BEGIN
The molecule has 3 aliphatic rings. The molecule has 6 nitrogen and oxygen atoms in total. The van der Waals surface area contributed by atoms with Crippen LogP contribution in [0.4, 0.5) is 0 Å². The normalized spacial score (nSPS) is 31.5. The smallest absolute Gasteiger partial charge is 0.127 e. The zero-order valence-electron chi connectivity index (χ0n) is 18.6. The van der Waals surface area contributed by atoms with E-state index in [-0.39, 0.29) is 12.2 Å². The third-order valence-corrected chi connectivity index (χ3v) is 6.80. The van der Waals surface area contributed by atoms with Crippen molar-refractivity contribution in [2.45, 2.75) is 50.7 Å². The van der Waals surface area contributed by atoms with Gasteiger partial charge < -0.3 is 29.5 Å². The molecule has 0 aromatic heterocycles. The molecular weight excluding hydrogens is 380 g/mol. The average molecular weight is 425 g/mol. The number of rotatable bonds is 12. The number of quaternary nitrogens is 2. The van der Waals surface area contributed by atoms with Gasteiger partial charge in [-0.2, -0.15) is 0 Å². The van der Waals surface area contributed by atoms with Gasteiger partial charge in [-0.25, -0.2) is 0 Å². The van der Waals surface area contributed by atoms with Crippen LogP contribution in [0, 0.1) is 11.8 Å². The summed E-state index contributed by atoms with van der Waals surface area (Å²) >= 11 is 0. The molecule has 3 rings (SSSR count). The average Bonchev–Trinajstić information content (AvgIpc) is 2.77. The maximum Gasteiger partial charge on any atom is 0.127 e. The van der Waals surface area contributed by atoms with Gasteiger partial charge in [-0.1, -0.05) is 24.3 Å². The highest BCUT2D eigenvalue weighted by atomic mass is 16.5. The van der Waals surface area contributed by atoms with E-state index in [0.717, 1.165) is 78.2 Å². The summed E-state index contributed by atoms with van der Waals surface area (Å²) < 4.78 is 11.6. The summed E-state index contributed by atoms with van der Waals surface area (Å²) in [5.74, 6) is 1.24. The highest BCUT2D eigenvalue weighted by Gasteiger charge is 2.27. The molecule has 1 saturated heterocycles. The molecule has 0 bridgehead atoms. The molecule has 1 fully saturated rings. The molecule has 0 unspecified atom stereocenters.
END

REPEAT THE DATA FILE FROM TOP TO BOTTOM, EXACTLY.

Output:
The molecule has 3 aliphatic rings. The molecule has 6 nitrogen and oxygen atoms in total. The van der Waals surface area contributed by atoms with Crippen LogP contribution in [0.4, 0.5) is 0 Å². The normalized spacial score (nSPS) is 31.5. The smallest absolute Gasteiger partial charge is 0.127 e. The zero-order valence-electron chi connectivity index (χ0n) is 18.6. The van der Waals surface area contributed by atoms with E-state index in [-0.39, 0.29) is 12.2 Å². The third-order valence-corrected chi connectivity index (χ3v) is 6.80. The van der Waals surface area contributed by atoms with Crippen molar-refractivity contribution in [2.45, 2.75) is 50.7 Å². The van der Waals surface area contributed by atoms with Gasteiger partial charge < -0.3 is 29.5 Å². The molecule has 0 aromatic heterocycles. The molecular weight excluding hydrogens is 380 g/mol. The average molecular weight is 425 g/mol. The number of rotatable bonds is 12. The number of quaternary nitrogens is 2. The van der Waals surface area contributed by atoms with Gasteiger partial charge in [-0.2, -0.15) is 0 Å². The van der Waals surface area contributed by atoms with Gasteiger partial charge in [-0.25, -0.2) is 0 Å². The van der Waals surface area contributed by atoms with Crippen LogP contribution in [0, 0.1) is 11.8 Å². The summed E-state index contributed by atoms with van der Waals surface area (Å²) >= 11 is 0. The molecule has 3 rings (SSSR count). The average Bonchev–Trinajstić information content (AvgIpc) is 2.77. The maximum Gasteiger partial charge on any atom is 0.127 e. The van der Waals surface area contributed by atoms with Gasteiger partial charge in [-0.1, -0.05) is 24.3 Å². The highest BCUT2D eigenvalue weighted by atomic mass is 16.5. The van der Waals surface area contributed by atoms with E-state index in [0.717, 1.165) is 78.2 Å². The summed E-state index contributed by atoms with van der Waals surface area (Å²) < 4.78 is 11.6. The summed E-state index contributed by atoms with van der Waals surface area (Å²) in [5.74, 6) is 1.24. The highest BCUT2D eigenvalue weighted by Gasteiger charge is 2.27. The molecule has 1 saturated heterocycles. The molecule has 0 bridgehead atoms. The molecule has 1 fully saturated rings. The molecule has 0 unspecified atom stereocenters.